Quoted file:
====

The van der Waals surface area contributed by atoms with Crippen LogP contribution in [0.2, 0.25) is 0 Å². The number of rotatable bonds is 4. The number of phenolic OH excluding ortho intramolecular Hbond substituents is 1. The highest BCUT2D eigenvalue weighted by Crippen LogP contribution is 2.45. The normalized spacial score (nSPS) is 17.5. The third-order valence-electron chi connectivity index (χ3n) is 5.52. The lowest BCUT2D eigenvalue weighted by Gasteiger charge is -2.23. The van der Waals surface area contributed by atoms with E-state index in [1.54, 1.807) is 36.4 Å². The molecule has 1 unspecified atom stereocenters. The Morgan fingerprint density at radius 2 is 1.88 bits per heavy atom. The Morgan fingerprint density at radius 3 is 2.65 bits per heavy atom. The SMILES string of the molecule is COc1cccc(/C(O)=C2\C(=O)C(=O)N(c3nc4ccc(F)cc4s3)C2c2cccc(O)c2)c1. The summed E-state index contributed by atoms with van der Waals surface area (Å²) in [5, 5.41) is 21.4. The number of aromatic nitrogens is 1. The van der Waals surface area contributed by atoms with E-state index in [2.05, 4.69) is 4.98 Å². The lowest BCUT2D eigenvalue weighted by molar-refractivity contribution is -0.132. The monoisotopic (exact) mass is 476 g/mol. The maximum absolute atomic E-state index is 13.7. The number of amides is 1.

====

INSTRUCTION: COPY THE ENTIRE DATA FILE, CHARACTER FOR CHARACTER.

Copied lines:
The van der Waals surface area contributed by atoms with Crippen LogP contribution in [0.2, 0.25) is 0 Å². The number of rotatable bonds is 4. The number of phenolic OH excluding ortho intramolecular Hbond substituents is 1. The highest BCUT2D eigenvalue weighted by Crippen LogP contribution is 2.45. The normalized spacial score (nSPS) is 17.5. The third-order valence-electron chi connectivity index (χ3n) is 5.52. The lowest BCUT2D eigenvalue weighted by Gasteiger charge is -2.23. The van der Waals surface area contributed by atoms with E-state index in [1.54, 1.807) is 36.4 Å². The molecule has 1 unspecified atom stereocenters. The Morgan fingerprint density at radius 2 is 1.88 bits per heavy atom. The Morgan fingerprint density at radius 3 is 2.65 bits per heavy atom. The SMILES string of the molecule is COc1cccc(/C(O)=C2\C(=O)C(=O)N(c3nc4ccc(F)cc4s3)C2c2cccc(O)c2)c1. The summed E-state index contributed by atoms with van der Waals surface area (Å²) in [5, 5.41) is 21.4. The number of aromatic nitrogens is 1. The van der Waals surface area contributed by atoms with E-state index in [2.05, 4.69) is 4.98 Å². The lowest BCUT2D eigenvalue weighted by molar-refractivity contribution is -0.132. The monoisotopic (exact) mass is 476 g/mol. The maximum absolute atomic E-state index is 13.7. The number of amides is 1.